Mornington Peninsula

c37-MMP_0023-PS.jpgMMP_LB-1.jpgMMP_sphinx-1.jpgMMP-BOI-1.jpgbay of islands1.jpgDiamond Bay rainbow.jpgc60-dawn-sorrento back beach .jpgc0-Diamond Bay seascape.jpgc50-diamond bay.jpgStormy Bushrangers-1.jpgc37-Montforts beach.jpgmontforts-1.jpgsphinx rock.jpgc38-point king jetty.jpgjubilee point.jpgsorrento back.jpgCam-bight sunrise-1.jpgBoatshed and jetty.jpgc72-sorrento pier.jpgloRockpool Sunset.jpgCave sunset-Sorrento.jpgFog over sorrento.jpgcape schanck-2.jpgBushrangers Bay-2.jpg


Although I wasn’t born on the Mornington Peninsula I was fortunate enough to have had a family holiday house near Portsea backbeach where I was first exposed to the beauty of this rugged coastline . It wasn’t until I took up surfing in my mid-teens that my intimate relationship with the peninsula really began,with the constant search for waves taking me to it’s farthest reaches and revealing  it’s  many wonders. The ocean side encompasses Mornington Peninsula National Park and belies it’s exposure to the harsh elements with wind-blown vegetation clinging precariously to the eroding sandstone cliffs and large rock islands littering the foreshore, victims to the relentless pounding ocean swells of Bass Strait.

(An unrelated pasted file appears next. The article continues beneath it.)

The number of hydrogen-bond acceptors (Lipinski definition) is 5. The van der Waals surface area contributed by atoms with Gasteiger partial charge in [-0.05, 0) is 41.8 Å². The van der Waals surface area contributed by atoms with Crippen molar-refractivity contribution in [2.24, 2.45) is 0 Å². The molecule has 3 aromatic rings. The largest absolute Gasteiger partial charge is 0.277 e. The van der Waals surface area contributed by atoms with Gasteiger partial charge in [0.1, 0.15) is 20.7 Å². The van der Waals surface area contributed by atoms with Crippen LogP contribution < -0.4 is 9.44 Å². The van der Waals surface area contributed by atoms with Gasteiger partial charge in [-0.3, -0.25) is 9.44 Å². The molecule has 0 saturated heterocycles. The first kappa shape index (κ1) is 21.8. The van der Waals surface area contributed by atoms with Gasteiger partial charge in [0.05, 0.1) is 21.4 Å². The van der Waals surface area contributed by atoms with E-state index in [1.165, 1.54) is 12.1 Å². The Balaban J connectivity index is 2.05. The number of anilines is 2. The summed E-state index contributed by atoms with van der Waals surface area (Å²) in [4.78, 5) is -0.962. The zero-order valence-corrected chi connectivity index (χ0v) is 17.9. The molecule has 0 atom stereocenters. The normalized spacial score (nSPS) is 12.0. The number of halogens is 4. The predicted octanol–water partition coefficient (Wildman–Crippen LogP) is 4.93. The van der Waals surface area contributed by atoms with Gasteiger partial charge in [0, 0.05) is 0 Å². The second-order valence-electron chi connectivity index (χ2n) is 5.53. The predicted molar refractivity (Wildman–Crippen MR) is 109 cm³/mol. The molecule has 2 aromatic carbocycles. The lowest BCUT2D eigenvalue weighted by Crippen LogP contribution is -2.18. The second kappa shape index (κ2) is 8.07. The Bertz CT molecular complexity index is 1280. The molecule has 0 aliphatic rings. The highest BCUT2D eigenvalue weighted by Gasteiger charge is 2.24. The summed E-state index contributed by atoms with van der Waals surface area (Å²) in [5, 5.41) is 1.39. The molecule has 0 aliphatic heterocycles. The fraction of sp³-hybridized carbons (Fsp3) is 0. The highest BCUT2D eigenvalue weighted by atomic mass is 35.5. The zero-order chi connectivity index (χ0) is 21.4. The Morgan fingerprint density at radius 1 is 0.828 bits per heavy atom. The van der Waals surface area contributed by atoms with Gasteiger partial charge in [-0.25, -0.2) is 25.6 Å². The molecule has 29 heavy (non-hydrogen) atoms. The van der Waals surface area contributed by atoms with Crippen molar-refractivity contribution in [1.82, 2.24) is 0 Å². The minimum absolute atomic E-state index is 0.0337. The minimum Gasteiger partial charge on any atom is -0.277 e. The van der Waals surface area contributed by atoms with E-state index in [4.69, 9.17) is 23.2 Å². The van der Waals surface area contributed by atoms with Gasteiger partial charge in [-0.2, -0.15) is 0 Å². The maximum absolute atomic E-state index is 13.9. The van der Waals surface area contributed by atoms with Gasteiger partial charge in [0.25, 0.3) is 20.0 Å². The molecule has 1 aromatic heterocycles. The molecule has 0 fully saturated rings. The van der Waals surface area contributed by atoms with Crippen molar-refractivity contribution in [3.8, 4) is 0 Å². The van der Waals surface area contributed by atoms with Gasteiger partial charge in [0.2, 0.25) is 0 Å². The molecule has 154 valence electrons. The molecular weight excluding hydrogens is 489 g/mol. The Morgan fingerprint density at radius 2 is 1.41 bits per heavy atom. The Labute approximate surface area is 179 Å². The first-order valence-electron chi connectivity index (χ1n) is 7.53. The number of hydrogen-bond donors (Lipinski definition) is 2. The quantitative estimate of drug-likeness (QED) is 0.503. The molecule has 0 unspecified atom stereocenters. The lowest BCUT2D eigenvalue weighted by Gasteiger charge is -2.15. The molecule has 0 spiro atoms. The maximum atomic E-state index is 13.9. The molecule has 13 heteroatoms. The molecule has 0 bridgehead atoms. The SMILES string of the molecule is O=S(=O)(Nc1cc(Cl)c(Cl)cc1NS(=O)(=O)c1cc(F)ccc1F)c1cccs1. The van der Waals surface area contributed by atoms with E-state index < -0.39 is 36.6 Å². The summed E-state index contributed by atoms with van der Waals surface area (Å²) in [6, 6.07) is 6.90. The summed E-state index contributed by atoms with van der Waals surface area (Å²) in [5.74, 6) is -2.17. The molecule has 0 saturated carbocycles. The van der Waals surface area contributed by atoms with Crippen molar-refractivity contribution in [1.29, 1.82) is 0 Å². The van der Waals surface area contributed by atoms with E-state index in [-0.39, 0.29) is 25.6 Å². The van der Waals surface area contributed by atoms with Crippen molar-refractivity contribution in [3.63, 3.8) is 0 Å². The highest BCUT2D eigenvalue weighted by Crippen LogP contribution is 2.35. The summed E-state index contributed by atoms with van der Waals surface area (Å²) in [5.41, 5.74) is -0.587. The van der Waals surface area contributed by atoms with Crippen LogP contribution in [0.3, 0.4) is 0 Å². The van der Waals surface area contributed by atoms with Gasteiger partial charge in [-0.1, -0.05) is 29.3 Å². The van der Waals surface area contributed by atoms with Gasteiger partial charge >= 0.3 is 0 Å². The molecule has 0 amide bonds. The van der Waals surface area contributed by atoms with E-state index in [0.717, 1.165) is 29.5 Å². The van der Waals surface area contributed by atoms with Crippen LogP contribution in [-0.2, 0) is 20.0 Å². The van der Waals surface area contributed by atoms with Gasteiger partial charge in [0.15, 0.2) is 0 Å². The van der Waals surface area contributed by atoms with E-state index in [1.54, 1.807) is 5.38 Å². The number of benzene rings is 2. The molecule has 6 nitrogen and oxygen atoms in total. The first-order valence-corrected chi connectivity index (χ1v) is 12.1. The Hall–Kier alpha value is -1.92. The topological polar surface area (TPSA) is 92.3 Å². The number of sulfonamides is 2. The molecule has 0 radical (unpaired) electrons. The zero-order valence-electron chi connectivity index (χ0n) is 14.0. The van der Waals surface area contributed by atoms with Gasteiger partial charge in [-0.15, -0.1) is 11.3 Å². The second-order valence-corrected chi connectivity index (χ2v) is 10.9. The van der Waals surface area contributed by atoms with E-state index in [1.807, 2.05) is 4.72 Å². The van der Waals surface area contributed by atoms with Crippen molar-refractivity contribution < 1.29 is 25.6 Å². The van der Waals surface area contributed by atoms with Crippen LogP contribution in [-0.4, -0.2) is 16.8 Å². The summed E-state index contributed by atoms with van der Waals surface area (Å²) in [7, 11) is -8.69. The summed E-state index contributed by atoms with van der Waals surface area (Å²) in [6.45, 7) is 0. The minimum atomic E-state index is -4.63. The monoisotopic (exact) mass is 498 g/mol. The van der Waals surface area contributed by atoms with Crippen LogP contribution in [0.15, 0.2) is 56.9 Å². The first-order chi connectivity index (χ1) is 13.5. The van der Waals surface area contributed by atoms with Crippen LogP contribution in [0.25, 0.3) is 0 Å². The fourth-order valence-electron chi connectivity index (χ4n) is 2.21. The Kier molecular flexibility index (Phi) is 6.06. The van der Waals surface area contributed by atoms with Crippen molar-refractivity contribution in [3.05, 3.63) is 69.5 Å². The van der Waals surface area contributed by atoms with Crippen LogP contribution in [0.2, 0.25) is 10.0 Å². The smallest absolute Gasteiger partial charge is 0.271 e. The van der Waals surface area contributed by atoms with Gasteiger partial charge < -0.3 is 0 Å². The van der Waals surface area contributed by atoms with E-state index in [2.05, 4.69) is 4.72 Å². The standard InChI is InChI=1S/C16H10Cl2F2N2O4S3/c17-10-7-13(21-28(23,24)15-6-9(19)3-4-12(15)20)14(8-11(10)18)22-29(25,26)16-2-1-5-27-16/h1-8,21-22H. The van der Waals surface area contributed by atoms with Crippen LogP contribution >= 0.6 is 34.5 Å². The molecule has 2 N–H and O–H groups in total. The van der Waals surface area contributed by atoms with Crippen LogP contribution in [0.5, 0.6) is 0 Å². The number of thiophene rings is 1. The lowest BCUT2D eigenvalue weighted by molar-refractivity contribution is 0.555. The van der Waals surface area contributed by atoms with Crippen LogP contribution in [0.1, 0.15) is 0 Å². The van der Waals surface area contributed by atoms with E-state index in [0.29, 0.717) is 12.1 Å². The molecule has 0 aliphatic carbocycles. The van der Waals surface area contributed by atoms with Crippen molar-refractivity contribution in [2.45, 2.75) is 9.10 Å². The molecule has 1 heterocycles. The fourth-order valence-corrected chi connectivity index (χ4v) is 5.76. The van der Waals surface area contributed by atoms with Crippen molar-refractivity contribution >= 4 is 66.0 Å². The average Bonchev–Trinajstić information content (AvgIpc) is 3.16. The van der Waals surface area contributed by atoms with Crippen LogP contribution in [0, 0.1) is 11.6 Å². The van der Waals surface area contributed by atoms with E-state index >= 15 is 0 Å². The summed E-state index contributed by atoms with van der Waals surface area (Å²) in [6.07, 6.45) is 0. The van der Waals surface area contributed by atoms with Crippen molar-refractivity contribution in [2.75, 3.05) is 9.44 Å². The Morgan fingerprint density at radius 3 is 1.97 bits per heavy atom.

Being a narrow peninsula we’re also blessed with the option of enjoying the calm tranquil waters of Port Philip Bay  which has always been a haven for fishermen and sailors and ,in recent times, vast numbers of divers who come to explore it’s rich and diverse  underwater  marine environment.